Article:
Why it was right to question Milly's father in court
It is sad, but not unusual, for the aftermath of a sensational criminal trial to focus on entirely the wrong issue. But seldom has it happened so dramatically as in the days since Levi Bellfield was convicted of the abduction and murder of Milly Dowler, the 13-year-old girl who disappeared as she walked home from school in Walton-on-Thames in 2002.
Milly's killer is a horrible man, a pitiless misogynist who went on to bludgeon two young women to death and tried to kill a third. We will probably never know the true extent of his crimes.
But, instead of looking at the toxic combination of excuses, denial and terror that allowed Bellfield to beat and rape women for so many years, the overwhelming response to the end of his trial has been to criticise the way Milly's family - in particular her father, Bob Dowler - was treated in court.
Being cross-examined in a murder trial is a traumatic experience for close relatives. Milly's mother, Sally, said her family had lost their right to privacy, while Bob Dowler described giving evidence as a "truly mentally scarring experience on an unimaginable scale".
There is a problem here. First, no matter how ghastly Bellfield is, he is entitled to a defence. Second, the "extremely personal" matters raised by his barrister, Jeffrey Samuels QC, were distasteful, but relevant in a trial which turned on misogynistic attitudes to women.
As well as looking at the movements of known sex-offenders, detectives would have been remiss if they had not scrutinised the behaviour of people close to Milly.
They became suspicious of Bob Dowler when the following facts emerged: he kept pornographic material at the bottom of a chest of drawers in his bedroom; Milly was hugely distressed when she came across a magazine containing "probably extreme pornographic material... of a fetish nature... latex and bondage" a few months before her disappearance; Dowler lied to detectives about his movements on the day of his daughter's abduction; and he kept bondage gear in a box in the loft, including a rubber hood and a ball-shaped gag.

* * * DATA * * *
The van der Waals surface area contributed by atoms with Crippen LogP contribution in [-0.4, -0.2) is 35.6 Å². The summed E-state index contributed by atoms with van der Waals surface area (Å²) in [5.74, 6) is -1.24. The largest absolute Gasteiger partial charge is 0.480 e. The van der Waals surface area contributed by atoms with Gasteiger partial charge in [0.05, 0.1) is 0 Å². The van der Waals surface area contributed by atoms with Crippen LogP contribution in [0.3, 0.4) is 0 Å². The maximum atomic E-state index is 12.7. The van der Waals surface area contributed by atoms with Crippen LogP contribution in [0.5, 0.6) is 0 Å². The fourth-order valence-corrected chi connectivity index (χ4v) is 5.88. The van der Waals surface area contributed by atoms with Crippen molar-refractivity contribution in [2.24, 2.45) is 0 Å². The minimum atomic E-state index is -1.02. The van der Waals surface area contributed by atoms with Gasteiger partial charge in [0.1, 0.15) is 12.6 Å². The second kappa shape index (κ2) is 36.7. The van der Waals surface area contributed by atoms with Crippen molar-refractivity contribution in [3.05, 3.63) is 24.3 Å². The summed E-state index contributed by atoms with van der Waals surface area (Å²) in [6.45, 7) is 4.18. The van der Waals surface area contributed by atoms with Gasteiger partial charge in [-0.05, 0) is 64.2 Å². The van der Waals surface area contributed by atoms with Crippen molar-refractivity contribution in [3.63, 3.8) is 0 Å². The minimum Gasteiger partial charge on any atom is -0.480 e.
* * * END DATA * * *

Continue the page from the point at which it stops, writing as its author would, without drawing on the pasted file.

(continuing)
What is extraordinary about the outpouring of sympathy for Bob Dowler is that so many commentators have been willing to overlook what this might imply about his feelings towards women, while rightly denouncing Bellfield's misogyny in the strongest terms. It is possible to sympathise with the Dowler family over the dreadful loss of Milly without arguing that the entire trial process is in need of an overhaul.
When men like Bellfield are finally apprehended, there's usually a history of abusive behaviour which has gone unchecked over a long period. But a consistent failure to respond to danger signals allows them to get jobs where they come into contact with the public.
There is no doubt that the conclusion of Bellfield's trial has raised distressing issues. But the most important lesson is that we stop regarding men like him as enigmas, totally disconnected from the society they live in, and understand the existence of a spectrum of abuse.
Domestic abuse and rape are serial crimes, committed over and over again with escalating violence, but they're often associated with other behaviours that aren't necessarily illegal: humiliating remarks, defacing images of women, using prostituted women, sex tourism.
When such conduct goes unchallenged by friends, family and co-workers, it becomes normalised and excused.
Bellfield was a serial sexual predator before he was a serial killer, and he should have been stopped long before he killed poor Milly Dowler.